What You Buy When You’re Buying Your First House

Wednesday, September 5, 2018, 6:00 AM | Leave Comment

Your first house is both your most important and your least important real estate purchase.

On one hand, you aren’t likely to stay in your first house long. Studies show that most American families pack up and move out after about six years in one spot.

On the other hand, when you’ve never invested in real estate before, buying a home feels monumental — and those feelings are often bolstered by the mountains of paperwork you encounter throughout the process.

However, for most first-time home buyers, the most telling sign of the importance of their purchase is learning about all the stuff they have to invest in on top of the property. We don’t mean couches, kitchen tables and guest room furniture; rather, we mean inspections, insurance, warranties and the like.

Here’s a rundown of what you will pay for during the home buying process and why it matters for the security of your future home.

What You Buy When You’re Buying Your First House 1

  • Home Inspections

    The first step to preventing your home from falling into disrepair is ascertaining that it isn’t already on the verge of collapse.

    When you are in the process of buying a home — after you make an offer but before you close — there will be a week or two reserved for home inspections. During this period, you will tour your prospective home with a number of professionals, who will identify the soundness of the home — and of your potential investment.

    Standard home inspections are usually priced by the size of the home, so for your first property — which likely isn’t an enormous mansion — you should expect to pay about $300. For this amount, an inspector will survey your property, identifying potential hazards, like an old, leaky roof or outlets that aren’t up to code. They might also point you toward more specialized inspections, perhaps of the plumbing or electrical system.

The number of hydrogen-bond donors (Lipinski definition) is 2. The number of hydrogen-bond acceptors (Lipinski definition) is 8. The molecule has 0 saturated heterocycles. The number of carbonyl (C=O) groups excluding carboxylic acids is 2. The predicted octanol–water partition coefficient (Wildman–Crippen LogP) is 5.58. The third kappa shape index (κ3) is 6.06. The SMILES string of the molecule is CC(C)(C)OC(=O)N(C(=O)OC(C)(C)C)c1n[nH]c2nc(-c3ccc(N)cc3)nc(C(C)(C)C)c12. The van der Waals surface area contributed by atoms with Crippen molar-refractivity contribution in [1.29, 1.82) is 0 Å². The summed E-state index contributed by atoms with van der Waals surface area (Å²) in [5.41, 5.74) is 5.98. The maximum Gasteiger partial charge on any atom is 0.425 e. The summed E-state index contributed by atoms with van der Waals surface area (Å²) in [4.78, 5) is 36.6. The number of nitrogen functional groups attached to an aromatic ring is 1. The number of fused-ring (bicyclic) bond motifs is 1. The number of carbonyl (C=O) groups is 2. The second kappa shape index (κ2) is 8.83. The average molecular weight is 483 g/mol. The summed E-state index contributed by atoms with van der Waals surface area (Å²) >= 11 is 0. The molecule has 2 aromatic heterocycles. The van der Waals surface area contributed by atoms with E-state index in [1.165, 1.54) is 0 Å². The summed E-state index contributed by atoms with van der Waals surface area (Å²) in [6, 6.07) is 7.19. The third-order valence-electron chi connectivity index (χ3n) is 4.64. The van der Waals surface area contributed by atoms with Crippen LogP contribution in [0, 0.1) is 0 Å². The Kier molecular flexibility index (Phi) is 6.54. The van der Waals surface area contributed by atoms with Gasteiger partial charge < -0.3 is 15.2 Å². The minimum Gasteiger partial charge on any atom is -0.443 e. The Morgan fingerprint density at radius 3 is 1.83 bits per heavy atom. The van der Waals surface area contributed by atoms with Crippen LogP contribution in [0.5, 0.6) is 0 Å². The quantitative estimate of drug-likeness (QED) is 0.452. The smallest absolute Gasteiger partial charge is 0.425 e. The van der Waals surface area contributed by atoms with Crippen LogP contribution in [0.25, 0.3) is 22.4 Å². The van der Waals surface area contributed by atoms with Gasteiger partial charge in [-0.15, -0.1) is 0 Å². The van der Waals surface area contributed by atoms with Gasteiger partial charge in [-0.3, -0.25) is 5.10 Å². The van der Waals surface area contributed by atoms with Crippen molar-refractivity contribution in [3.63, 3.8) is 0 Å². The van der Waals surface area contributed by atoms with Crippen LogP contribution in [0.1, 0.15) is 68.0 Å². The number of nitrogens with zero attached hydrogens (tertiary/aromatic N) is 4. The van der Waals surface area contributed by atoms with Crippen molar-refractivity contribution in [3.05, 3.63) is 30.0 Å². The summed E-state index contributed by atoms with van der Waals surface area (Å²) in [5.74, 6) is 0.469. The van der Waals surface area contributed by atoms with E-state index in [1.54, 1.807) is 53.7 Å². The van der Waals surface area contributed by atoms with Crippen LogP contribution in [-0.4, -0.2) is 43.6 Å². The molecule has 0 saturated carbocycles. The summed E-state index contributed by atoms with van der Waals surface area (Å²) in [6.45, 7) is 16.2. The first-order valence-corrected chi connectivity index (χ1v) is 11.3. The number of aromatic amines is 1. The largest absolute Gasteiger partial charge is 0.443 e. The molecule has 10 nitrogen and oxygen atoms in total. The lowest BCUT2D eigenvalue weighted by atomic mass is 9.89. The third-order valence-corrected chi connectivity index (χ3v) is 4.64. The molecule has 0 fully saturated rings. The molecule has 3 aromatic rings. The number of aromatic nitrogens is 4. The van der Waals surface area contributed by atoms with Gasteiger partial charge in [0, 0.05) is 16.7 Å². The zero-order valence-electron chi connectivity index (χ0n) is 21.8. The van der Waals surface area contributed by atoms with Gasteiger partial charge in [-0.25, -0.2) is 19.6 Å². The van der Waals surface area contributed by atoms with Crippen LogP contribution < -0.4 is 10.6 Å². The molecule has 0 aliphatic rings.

For peace of mind and a thorough understanding of what work your home needs, you should pay attention to your inspectors and pay for additional inspections as recommended.

  • Homeowners Insurance

    It is nearly impossible to buy a house without first acquiring a home insurance policy. Mortgage lenders require you to have insurance on the home before they will approve your loan; it is a way for them to guarantee protection of their investment and yours.

    When you find a policy that suits your needs you give your lender the details, and your home insurance is rolled into your mortgage payment.

    Though the insurance is only paid once per year, like your property taxes, charging you smaller sums every month — including the first month you own the home — is a way to ensure the insurance costs are paid and protection against accidents is in place.

  • Home Warranties

    You should avoid falling into the trap of believing that a home warranty provides the same security as home insurance.

    Though home warranties are not required by lenders, they are exceedingly valuable tools for safeguarding your investment. Instead of protecting you from the high costs of accidental home damage, as insurance does, a home warranty helps you pay for expected damage to your home, such as that accumulated through regular wear and tear.

    In the current real estate market, it is common for sellers (or their real estate agents) to offer a home purchase warranty with the sale of the house to show good faith in the property’s quality. However, if your chosen house does not come with a warranty, you can and should invest in your own plan.

  • Home Appraisal

    You don’t want to make a bad investment, and neither does your lender. Thus, after the inspection period ends but before you close, your lender will schedule a home appraisal.

    What You Buy When You’re Buying Your First House 2

    Much like a home inspector, an appraiser wanders around your prospective property, evaluating the condition of different aspects of the home as well as its overall value. With this information, your lender can determine whether you are paying too much for the property — and if you are, you will have to put down the difference.

    Unlike with inspections, you do not have any control over who your appraiser is; you don’t even get to be on the property when they make their rounds.

    However, if the appraiser identifies a serious flaw in the property, such as a feature that is dangerously against regulation, you or the seller might need to address the issue before the purchase can close.

You should prepare for these unexpected costs with extra cash in the account you will use for your home purchase.

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